Former Cop Derek Chauvin Receives 22 Years For George Floyd's Murder
Black Lives Matter News

George Floyd Killer Derek Chauvin Sentenced To More Than 20 Years In Prison

George Floyd Derek Chauvin
Former Minneapolis Police officer Derek Chauvin poses for a booking photograph at the Ramsey County Detention Center in St. Paul, Minnesota, U.S. May 29, 2020. (Ramsey County Detention Center)

Former Minneapolis police officer Derek Chauvin, who held his knee against George Floyd for almost nine minutes, has been sentenced to 22 and a half years in prison for intentional second degree murder.

Judge Peter Cahill, who has served in Hennepin County for 14 years gave his explanation for the sentencing saying the sentence was based upon Chauvin’s “abuse of a position of trust and authority and also the particular cruelty shown to George Floyd.”

Cahill could’ve sentenced Chauvin to probation, which was requested by his attorney or more than 30 years in prison, which was favored by prosecutors. Additionally, Chauvin is prohibited from carrying firearms, ammunition and explosives for the rest of his life and has to register as a predatory offender.

Cahill gave Chauvin credit for199 days already served.

Multiple members of Floyd’s family gave witness impact statements Friday including his brother Terrence Floyd’s nephew Brandon Williams and Floyd’s daughter Gianna, who said in her statement “I want to play with him, have fun, go on a plane ride,” she said in the video.

“We used to have dinner every single night before we went to bed,” Gianna added. “My daddy always used to help me brush my teeth.”

Chauvin spoke briefly, but only to say “I want to give my condolences to the Floyd family.” Chauvin’s mother, Carolyn Pawlenty also gave a statement.

“I want this court to know that none of these things are true and that my son is a good man,”  Pawlenty said. “He has a big heart and he always has put others before his own. The public will never know the loving and caring man he is. But his family does.”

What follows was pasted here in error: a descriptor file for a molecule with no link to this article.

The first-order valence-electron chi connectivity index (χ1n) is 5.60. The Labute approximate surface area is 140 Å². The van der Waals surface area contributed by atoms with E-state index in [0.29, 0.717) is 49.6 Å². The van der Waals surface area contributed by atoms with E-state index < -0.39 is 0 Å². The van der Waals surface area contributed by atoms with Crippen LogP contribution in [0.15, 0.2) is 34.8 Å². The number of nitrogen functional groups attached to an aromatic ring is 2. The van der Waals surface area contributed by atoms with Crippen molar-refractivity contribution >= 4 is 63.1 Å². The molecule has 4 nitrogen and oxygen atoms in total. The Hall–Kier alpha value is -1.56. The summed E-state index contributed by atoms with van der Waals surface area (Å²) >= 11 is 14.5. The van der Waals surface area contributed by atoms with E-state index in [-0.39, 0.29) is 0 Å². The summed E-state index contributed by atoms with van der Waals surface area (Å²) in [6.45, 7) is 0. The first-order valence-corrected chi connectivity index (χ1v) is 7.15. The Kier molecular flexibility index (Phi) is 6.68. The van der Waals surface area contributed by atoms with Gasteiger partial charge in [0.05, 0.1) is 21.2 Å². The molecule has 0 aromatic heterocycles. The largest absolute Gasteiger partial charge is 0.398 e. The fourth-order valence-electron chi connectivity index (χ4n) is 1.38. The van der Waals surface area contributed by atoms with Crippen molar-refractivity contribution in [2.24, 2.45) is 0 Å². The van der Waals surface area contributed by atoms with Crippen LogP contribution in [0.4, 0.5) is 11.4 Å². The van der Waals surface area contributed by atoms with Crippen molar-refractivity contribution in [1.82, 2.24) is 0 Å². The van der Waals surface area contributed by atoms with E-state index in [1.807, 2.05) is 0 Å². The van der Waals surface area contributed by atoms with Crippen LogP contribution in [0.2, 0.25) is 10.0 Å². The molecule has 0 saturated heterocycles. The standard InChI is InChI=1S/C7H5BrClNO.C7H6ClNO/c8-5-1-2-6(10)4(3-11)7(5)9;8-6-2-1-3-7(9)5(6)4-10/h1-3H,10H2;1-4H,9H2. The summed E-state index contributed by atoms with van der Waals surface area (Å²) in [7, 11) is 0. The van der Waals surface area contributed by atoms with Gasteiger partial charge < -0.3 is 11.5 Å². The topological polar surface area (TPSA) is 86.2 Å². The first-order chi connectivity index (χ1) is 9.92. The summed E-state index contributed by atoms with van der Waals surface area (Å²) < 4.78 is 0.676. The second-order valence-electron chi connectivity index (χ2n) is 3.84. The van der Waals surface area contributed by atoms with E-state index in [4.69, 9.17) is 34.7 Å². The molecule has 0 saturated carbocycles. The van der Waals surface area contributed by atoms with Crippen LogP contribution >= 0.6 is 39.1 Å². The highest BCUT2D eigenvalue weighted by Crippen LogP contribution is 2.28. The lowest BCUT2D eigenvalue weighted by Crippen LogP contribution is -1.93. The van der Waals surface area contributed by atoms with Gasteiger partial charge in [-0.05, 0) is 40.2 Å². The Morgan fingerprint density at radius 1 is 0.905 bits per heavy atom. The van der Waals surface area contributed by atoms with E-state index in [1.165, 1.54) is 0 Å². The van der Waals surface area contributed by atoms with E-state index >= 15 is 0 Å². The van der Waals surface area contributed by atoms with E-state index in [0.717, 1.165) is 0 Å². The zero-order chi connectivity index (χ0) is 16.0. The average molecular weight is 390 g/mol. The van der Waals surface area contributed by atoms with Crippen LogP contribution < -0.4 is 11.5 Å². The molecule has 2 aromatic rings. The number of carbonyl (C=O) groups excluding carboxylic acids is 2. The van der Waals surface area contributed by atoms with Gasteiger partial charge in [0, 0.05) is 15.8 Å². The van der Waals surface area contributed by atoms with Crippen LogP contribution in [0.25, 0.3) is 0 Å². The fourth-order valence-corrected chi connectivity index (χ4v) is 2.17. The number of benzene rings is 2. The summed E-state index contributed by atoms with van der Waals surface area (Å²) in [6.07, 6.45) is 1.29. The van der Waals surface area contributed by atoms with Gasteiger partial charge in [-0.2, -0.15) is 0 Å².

The incident took place last May, police were called to a grocery store after a clerk accused Floyd of using a counterfeit $20 bill to pay for cigarettes. Four officers, J. Alexander Kueng and Thomas Lane Tou Thou and Chauvin responded to the incident.

At some point, Kueng, Lane and Chauvin restrained Floyd while Thou kept the crowd from interfering, while on the ground, Floyd began complaining he was unable to breathe. Floyd became more distressed and began complaining of breathing difficulties and Chauvin’s knee on his neck, and expressing fear of imminent death.

Bystanders began recording what was transpiring and also yelled at Chauvin to get off of Floyd, who began laying motionless before Kueng went to check his pulse and did not find one.

Floyd’s death, along with the death of Breonna Taylor, kicked off national and worldwide protests in support of the Black Lives Matter movement and led to a rise in calls to defund police departments and budgets and adding more money to social issues such as drug prevention and homelessness.

While the crowd around the courthouse wasn’t as large as it was for the verdict, there were still a healthy number of protestors and activists around the courthouse waiting for the sentencing.


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